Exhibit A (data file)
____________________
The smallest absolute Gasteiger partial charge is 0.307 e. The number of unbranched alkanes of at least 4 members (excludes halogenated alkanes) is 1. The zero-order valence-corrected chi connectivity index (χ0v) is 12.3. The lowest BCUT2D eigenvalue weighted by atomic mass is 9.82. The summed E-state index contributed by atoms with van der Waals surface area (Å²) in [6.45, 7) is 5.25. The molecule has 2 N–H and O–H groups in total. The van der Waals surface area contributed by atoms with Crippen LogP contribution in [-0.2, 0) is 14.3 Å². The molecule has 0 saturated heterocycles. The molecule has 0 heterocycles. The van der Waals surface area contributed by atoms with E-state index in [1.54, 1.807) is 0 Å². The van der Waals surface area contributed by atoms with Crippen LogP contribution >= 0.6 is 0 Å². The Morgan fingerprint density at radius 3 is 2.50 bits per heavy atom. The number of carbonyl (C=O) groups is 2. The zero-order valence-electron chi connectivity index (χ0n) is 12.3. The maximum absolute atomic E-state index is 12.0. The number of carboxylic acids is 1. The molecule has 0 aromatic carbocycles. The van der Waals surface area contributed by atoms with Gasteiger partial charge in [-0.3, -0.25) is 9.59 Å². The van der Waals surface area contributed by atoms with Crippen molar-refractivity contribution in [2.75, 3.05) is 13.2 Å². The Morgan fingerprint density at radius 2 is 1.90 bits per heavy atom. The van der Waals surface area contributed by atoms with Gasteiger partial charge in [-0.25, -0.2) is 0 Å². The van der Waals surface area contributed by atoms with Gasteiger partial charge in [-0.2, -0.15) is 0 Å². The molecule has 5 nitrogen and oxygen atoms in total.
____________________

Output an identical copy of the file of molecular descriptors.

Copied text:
The smallest absolute Gasteiger partial charge is 0.307 e. The number of unbranched alkanes of at least 4 members (excludes halogenated alkanes) is 1. The zero-order valence-corrected chi connectivity index (χ0v) is 12.3. The lowest BCUT2D eigenvalue weighted by atomic mass is 9.82. The summed E-state index contributed by atoms with van der Waals surface area (Å²) in [6.45, 7) is 5.25. The molecule has 2 N–H and O–H groups in total. The van der Waals surface area contributed by atoms with Crippen LogP contribution in [-0.2, 0) is 14.3 Å². The molecule has 0 saturated heterocycles. The molecule has 0 heterocycles. The van der Waals surface area contributed by atoms with E-state index in [1.54, 1.807) is 0 Å². The van der Waals surface area contributed by atoms with Crippen LogP contribution >= 0.6 is 0 Å². The Morgan fingerprint density at radius 3 is 2.50 bits per heavy atom. The number of carbonyl (C=O) groups is 2. The zero-order valence-electron chi connectivity index (χ0n) is 12.3. The maximum absolute atomic E-state index is 12.0. The number of carboxylic acids is 1. The molecule has 0 aromatic carbocycles. The van der Waals surface area contributed by atoms with Gasteiger partial charge in [-0.3, -0.25) is 9.59 Å². The van der Waals surface area contributed by atoms with Crippen molar-refractivity contribution in [2.75, 3.05) is 13.2 Å². The Morgan fingerprint density at radius 2 is 1.90 bits per heavy atom. The van der Waals surface area contributed by atoms with Gasteiger partial charge in [-0.25, -0.2) is 0 Å². The van der Waals surface area contributed by atoms with Gasteiger partial charge in [-0.2, -0.15) is 0 Å². The molecule has 5 nitrogen and oxygen atoms in total.